Wow! The blue top looks more than professional.

    I don’t have a coverstitch machine as I hardly sew with stretch fabrics but I loved reading this post.

    Are they of any use for woven fabrics?

    • Reply
      Johanna
      October 6, 2017 at 2:51 pm

      Yes the binder attachments works for wovens too, but I have not tried it myself but I imagine the finish would look beautiful

  • Reply
    PsychicSewerKathleen
    October 5, 2017 at 4:26 pm

    Thank you Joanna! I noted all your points on paper to have it at the ready when I want to use my binder attachments with knit banding. I don’t know if I have your patience! I’ll give it a whirl but if it’s too frustrating I have a STRONG feeling I’ll end up resorting back to my old way on the serger and sewing machine 🙂

    • Reply
      Johanna
      October 6, 2017 at 2:53 pm

      Hehe, yes it does require some patience and just like you I already felt confident in my old ways of making a knit binding. But I will say the finish looks so nice once I got it right I felt it was worth it!

  • Reply
    Mary
    October 6, 2017 at 5:33 am

    Thank you for putting the hours in to come up with these tips. I have just asked my children for a lego block (out of the thousand pieces of lego they own)! I’m thinking about getting an extension table and attaching a binder to that. In theory the table supports the weight of the fabric and there is less drag causing skipped stitches. Planning to buy a generic binder off ebay and using blue tack to attach it. This is a cheaper solution than spending Australian$199 for a Janome binder/plus plate. I’m terrifed of spending heaps of money and then it just not working to a standard that I can live with.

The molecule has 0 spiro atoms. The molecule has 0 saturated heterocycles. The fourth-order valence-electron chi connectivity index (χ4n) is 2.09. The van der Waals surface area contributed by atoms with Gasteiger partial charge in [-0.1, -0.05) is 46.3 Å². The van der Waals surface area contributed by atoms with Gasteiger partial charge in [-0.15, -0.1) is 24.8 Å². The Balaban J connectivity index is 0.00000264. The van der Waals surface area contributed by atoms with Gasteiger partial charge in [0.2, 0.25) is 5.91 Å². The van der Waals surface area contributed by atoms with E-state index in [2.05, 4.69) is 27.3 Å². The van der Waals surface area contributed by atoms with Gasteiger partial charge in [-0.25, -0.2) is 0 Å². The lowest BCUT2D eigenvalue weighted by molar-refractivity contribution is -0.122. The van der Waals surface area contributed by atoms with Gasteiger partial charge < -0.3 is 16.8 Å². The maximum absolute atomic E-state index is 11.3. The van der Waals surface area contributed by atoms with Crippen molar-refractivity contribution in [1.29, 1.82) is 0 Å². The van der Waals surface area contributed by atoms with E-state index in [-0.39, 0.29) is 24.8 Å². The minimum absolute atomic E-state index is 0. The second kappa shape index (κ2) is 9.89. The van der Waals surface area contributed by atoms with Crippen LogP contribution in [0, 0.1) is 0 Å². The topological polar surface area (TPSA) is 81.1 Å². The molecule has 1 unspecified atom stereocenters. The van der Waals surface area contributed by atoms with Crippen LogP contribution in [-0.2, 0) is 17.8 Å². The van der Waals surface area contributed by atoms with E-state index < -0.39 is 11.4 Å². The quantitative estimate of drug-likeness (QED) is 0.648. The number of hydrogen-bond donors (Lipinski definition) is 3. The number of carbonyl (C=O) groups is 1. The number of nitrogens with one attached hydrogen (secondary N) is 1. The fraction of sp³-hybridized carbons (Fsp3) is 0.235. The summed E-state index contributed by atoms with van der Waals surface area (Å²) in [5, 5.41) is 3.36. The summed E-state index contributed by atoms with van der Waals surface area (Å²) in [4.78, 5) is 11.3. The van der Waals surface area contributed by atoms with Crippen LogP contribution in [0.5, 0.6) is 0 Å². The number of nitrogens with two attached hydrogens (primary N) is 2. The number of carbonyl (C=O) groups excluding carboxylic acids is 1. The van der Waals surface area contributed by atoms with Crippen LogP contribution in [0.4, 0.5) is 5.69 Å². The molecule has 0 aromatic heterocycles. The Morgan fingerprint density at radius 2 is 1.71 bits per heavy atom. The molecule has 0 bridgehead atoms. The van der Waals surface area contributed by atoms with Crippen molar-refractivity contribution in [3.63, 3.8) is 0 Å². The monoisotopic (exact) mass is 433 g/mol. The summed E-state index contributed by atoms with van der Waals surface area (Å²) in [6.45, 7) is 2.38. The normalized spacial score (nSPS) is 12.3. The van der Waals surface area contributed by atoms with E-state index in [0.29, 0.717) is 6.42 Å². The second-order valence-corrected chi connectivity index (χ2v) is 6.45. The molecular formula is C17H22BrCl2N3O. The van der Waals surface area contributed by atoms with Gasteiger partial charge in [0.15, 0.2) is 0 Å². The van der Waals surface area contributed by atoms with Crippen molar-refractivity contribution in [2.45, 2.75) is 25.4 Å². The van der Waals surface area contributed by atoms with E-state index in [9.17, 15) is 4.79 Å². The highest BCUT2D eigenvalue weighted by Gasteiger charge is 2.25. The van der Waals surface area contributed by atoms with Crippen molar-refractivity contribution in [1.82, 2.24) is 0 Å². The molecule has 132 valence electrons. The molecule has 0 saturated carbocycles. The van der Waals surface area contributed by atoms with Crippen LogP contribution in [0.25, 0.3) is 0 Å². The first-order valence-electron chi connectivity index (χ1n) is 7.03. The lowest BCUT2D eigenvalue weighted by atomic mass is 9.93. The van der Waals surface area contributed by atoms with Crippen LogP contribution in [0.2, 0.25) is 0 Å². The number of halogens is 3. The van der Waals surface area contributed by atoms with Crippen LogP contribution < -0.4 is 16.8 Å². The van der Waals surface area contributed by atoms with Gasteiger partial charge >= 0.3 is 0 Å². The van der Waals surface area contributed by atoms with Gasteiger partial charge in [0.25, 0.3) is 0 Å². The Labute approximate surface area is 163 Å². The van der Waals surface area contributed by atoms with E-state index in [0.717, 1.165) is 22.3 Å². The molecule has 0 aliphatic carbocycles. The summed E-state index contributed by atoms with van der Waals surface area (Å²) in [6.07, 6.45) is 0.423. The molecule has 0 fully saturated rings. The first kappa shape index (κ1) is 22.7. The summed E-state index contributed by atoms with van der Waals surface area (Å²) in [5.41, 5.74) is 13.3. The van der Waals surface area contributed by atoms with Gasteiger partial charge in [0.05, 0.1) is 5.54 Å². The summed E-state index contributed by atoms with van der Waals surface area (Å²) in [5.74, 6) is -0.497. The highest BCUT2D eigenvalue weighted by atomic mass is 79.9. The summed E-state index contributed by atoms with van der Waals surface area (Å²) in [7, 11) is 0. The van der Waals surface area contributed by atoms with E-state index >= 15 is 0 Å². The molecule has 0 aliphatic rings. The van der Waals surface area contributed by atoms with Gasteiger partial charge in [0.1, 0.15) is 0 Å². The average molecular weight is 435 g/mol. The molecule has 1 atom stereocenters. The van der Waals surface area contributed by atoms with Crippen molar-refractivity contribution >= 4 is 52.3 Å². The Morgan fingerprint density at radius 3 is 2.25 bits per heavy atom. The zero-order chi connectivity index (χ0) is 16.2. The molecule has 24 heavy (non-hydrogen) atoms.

Your binding looks great and the tips you have provided are wonderful. I find it interesting that you still had to tape down the plate even when it was screwed to the attachment points.

    • Reply
      Johanna
      October 6, 2017 at 2:58 pm

      I think getting a good generic binder will be a better investment than shelling out $$$ for the brand one. I got my cheaper as part of my coverstitch packet, but I’ve tried a generic that only cost 1/3 of the Janome and it was just as good or better. If I had known this beforehand I would have bought that one instead of the Janome.
      Those screws just don’t sit tight enough to stabilize the plates. I’ve changed screws and everything but I just can’t get them to keep the plate still. Maybe I’m doing something wrong, but when I took the class the plate wasn’t stable either on that machine.

  • Reply
    Adrianne
    October 6, 2017 at 2:26 pm

    Wow, thanks for all the tips! That lego trick could work on lots of things; my mind is working on the possibilities.
    Your garments are fabulous and you inspire me to keep trying, so THANK YOU!

    • Reply
      Johanna
      October 6, 2017 at 3:00 pm

      Yes, the Lego was a game changer! I can also see many uses for it now, weird that it isn’t a better-known hack since many of us have access to those plastic pieces 🙂

  • Reply
    Celeste
    October 7, 2017 at 6:08 am

    This is awesome. I have the same machine, same problems. Thank you!,

    • Reply
      Johanna
      October 9, 2017 at 9:21 am

      Happy to hear you found it useful, it was so tricky to learn so I’m happy to share my findings!

  • Reply
    Valerie
    October 7, 2017 at 7:23 pm

    In reading your post, I am confused as to whether you used the clear view foot or the foot that came with the binder. I have the binder and foot AND the center guide clear foot which is not working for me because the fabric wants to come between the space where the rudder would go. Thinking of investing in yet another expensive attachment, the clear view foot which does not have that gap. You give me hope.

    • Reply
      Johanna
      October 9, 2017 at 5:16 pm

      I tried both the included and the regular clear presser foot. The clear one was superior, it is a bit longer but I didn’t find it to be an issue. And no scrunched fabric, but yes another $$$ accessory

  • Reply
    Sade Williams
    December 3, 2017 at 2:23 pm

    I can’t imagine if we didn’t have people like you, I’d give up! Thank you for the information!
    I have noticed some tape binder attachments with an elastic feed on the top but I can’t seem to find it or any info on this at all, how else can you add elastic in between the binding without having to serge it on.